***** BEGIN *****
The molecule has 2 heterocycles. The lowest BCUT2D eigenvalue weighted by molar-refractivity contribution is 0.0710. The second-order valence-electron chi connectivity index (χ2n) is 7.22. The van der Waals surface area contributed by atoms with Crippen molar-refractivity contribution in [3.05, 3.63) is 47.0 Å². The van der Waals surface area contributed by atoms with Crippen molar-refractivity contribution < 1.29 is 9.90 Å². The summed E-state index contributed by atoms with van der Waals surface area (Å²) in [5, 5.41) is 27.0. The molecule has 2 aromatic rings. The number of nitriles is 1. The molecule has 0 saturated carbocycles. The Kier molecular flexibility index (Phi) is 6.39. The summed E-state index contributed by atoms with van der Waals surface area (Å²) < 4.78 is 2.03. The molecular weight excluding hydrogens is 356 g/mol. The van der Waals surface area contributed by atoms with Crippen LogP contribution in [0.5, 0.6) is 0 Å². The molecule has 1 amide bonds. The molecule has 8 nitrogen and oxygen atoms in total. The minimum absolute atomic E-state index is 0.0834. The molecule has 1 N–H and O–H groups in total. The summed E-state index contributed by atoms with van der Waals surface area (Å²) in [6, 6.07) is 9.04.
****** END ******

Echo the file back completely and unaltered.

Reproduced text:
The molecule has 2 heterocycles. The lowest BCUT2D eigenvalue weighted by molar-refractivity contribution is 0.0710. The second-order valence-electron chi connectivity index (χ2n) is 7.22. The van der Waals surface area contributed by atoms with Crippen molar-refractivity contribution in [3.05, 3.63) is 47.0 Å². The van der Waals surface area contributed by atoms with Crippen molar-refractivity contribution < 1.29 is 9.90 Å². The summed E-state index contributed by atoms with van der Waals surface area (Å²) in [5, 5.41) is 27.0. The molecule has 2 aromatic rings. The number of nitriles is 1. The molecule has 0 saturated carbocycles. The Kier molecular flexibility index (Phi) is 6.39. The summed E-state index contributed by atoms with van der Waals surface area (Å²) < 4.78 is 2.03. The molecular weight excluding hydrogens is 356 g/mol. The van der Waals surface area contributed by atoms with Crippen LogP contribution in [0.5, 0.6) is 0 Å². The molecule has 1 amide bonds. The molecule has 8 nitrogen and oxygen atoms in total. The minimum absolute atomic E-state index is 0.0834. The molecule has 1 N–H and O–H groups in total. The summed E-state index contributed by atoms with van der Waals surface area (Å²) in [6, 6.07) is 9.04.